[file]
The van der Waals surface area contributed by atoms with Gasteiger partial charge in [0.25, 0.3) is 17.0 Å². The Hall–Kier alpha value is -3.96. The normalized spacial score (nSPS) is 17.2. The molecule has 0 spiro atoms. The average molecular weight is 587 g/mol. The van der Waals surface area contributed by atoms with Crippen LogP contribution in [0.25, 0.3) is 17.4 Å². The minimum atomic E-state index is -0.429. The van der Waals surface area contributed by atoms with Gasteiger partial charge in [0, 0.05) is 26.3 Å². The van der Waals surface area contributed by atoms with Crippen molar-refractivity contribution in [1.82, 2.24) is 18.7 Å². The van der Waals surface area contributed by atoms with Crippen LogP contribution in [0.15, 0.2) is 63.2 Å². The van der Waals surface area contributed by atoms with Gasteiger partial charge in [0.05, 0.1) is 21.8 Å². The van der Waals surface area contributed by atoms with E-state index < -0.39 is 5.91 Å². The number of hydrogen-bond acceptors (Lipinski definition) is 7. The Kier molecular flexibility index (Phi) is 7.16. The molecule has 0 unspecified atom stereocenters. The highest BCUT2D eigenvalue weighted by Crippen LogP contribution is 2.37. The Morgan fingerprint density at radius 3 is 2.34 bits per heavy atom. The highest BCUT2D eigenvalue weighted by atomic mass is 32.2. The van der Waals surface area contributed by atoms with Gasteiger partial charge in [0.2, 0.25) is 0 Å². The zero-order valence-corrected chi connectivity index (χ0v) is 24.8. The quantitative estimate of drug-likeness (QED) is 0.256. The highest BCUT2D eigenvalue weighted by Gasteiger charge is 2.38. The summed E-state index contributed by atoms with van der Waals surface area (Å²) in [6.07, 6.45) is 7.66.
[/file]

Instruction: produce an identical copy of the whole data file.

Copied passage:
The van der Waals surface area contributed by atoms with Gasteiger partial charge in [0.25, 0.3) is 17.0 Å². The Hall–Kier alpha value is -3.96. The normalized spacial score (nSPS) is 17.2. The molecule has 0 spiro atoms. The average molecular weight is 587 g/mol. The van der Waals surface area contributed by atoms with Crippen LogP contribution in [0.25, 0.3) is 17.4 Å². The minimum atomic E-state index is -0.429. The van der Waals surface area contributed by atoms with Gasteiger partial charge in [0, 0.05) is 26.3 Å². The van der Waals surface area contributed by atoms with Crippen molar-refractivity contribution in [1.82, 2.24) is 18.7 Å². The van der Waals surface area contributed by atoms with Crippen LogP contribution in [0.15, 0.2) is 63.2 Å². The van der Waals surface area contributed by atoms with Gasteiger partial charge in [0.05, 0.1) is 21.8 Å². The van der Waals surface area contributed by atoms with E-state index < -0.39 is 5.91 Å². The number of hydrogen-bond acceptors (Lipinski definition) is 7. The Kier molecular flexibility index (Phi) is 7.16. The molecule has 0 unspecified atom stereocenters. The highest BCUT2D eigenvalue weighted by Crippen LogP contribution is 2.37. The Morgan fingerprint density at radius 3 is 2.34 bits per heavy atom. The highest BCUT2D eigenvalue weighted by atomic mass is 32.2. The van der Waals surface area contributed by atoms with Gasteiger partial charge in [0.2, 0.25) is 0 Å². The zero-order valence-corrected chi connectivity index (χ0v) is 24.8. The quantitative estimate of drug-likeness (QED) is 0.256. The highest BCUT2D eigenvalue weighted by Gasteiger charge is 2.38. The summed E-state index contributed by atoms with van der Waals surface area (Å²) in [6.07, 6.45) is 7.66.